Summary: Responding to unfairness and disrespect with grace and generosity imitates God’s own treatment of us, and requires three preconditions: realism, humility, and trust.

I had a difficult decision to make this week. I had to choose between continuing my series on the Sermon on the Mount, or take a break to preach on Palm Sunday. But the more I looked at the passage for this week, and meditated on Jesus’ entry into Jerusalem that long-ago Sunday afternoon, the more I realized that there was no conflict.

Because Jesus was simply practicing what he preached. Of course, he always did, but this time it was underlined by the clear fulfillment of prophecy and by the shouting and waving of the crowds. I’ve talked before about acted parables; that is, where someone performs an action which illustrates the point God is trying to make. Sometimes words go along with the action, but as often as not the action alone is enough to make people stop and think.

So let’s stop and think for a minute.

What is happening here?

The cheering crowds line the streets leading into Jerusalem. This was common during Passover week; crowds would shout encouragement and welcome to all the pilgrims who came up to the city to celebrate their deliverance from Egypt. But now something different is happening. Jesus is surrounded by followers who throw their cloaks and branches on the road in front of him, and the crowds begin to recognize him as the radical preacher and healer who has been making such a stir around the countryside. The crowds catch the excitement and join in, hailing him as the son of David, the long- awaited king, the savior of Israel. But wait ... This king isn’t wearing fancy robes or a gold crown or riding on a fiery, mettlesome war-horse. He’s dressed simply, in everyday clothes, on a humble donkey.

This is an acted parable. The entrance that Jesus made announced, without words, that a new kind of kingdom was at hand. This would be a kingdom that would not rule with economic or military power.

But somehow they missed that part. And of course you all know how the story ends; the cries of “Hosanna!” ringing out on that spring afternoon become “Crucify him!” before the week is out. And I think - along with most other scholars - that what turned the people vicious was their disappointment, their unmet expectations. The Jews - understandably - wanted to be free from the Romans, free from ruinous taxation and disrespect for their traditions and general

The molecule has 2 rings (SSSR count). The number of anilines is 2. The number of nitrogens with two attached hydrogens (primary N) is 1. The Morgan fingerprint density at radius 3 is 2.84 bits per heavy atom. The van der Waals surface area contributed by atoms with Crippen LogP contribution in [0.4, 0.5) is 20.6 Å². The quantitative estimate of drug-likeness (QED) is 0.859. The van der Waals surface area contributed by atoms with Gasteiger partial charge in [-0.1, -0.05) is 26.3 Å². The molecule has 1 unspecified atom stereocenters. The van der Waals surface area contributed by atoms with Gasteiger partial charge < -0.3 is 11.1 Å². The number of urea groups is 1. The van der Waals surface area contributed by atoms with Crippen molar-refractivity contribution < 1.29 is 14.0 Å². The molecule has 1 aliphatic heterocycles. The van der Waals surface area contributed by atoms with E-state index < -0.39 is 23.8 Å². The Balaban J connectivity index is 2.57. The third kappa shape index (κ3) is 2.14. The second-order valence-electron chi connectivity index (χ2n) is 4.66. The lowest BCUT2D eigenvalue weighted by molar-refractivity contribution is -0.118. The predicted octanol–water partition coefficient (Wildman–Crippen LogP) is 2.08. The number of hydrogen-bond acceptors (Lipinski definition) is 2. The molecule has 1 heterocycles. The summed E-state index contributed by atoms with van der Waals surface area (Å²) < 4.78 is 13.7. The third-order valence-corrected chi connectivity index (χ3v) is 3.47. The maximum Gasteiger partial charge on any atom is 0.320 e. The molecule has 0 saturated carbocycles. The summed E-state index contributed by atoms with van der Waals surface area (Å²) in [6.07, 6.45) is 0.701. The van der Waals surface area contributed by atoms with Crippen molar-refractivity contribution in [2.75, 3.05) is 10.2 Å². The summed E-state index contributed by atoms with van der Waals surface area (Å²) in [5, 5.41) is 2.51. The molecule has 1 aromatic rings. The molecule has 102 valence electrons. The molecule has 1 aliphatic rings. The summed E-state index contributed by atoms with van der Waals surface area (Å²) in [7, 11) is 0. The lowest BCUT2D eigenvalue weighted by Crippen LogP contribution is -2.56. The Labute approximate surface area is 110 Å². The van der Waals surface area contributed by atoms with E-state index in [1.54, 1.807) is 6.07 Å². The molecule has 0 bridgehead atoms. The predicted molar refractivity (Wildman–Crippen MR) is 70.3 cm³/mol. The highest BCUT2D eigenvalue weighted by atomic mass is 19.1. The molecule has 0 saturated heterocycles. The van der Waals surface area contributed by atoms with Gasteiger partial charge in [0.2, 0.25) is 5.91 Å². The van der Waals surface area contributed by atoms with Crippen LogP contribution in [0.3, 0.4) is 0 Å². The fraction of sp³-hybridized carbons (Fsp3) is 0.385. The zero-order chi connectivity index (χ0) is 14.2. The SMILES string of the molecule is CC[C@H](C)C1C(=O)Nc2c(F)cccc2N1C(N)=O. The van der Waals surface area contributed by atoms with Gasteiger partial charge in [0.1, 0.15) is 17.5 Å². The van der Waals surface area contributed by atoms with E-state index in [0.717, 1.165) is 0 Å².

intimidation. They expected the Messiah to provide those things for them. And once they had acclaimed Jesus as the Messiah, in a sense they felt that he owed them, that he had an obligation to deliver on their expectations. And then they felt betrayed, and justified in turning against him.

Now, mind you, it wasn’t wrong to want those things - freedom from tyranny and oppression and injustice. But the people’s response when disappointed was a problem. Having been betrayed, as they thought, they felt justified in betraying in return. That’s what we do, don’t we? An eye for an eye, you hit me, I’ll hit you back - even harder, if I can get away with it.

Preacher David Hoke tells a great story about a weary truck driver who pulled his rig into an all-night truck stop late one summer evening in Broken Bow, Ne. He was tired and hungry. The waitress had just served him when three tough looking, leather-jacketed Bikers of the Hell's Angels type decided to give him a hard time. Not only did they verbally abuse him, one grabbed the hamburger off his plate, another took a handful of his french fries, and the third picked up his coffee

and began to drink it. The trucker didn’t respond as you might expect. Without saying a word, he rose, picked up his check, walked to the cash register at the front of the room and gave the check and his money to the waitress, who watched him through the door as the big truck drove away into the night. When she went back to the bikers’ table, one of them said to her, "Well, he's not much of a man, is he?" She replied, "I don't know about that, but he sure isn't much of a truck

driver. He just ran over three motorcycles on his way out."

Most of us are probably thinking, "Good for him!” That’s the natural human response - to retaliate when we’ve been wronged. As the old saying goes, "Don't get mad, get even!" The problem is, that most of us don’t want to stop there. We really prefer, "Don't just get even, get on top!”

With the current showdown going on over our 24 officers and crew being unlawfully held by the Chinese government, many of us want to get tough, flex our muscles, show the Chinese government who’s boss. Well, at the moment, of course, they’ve got the upper hand, because the lives of our servicemen are of paramount importance to us, and they know it. So we have to bite our tongues

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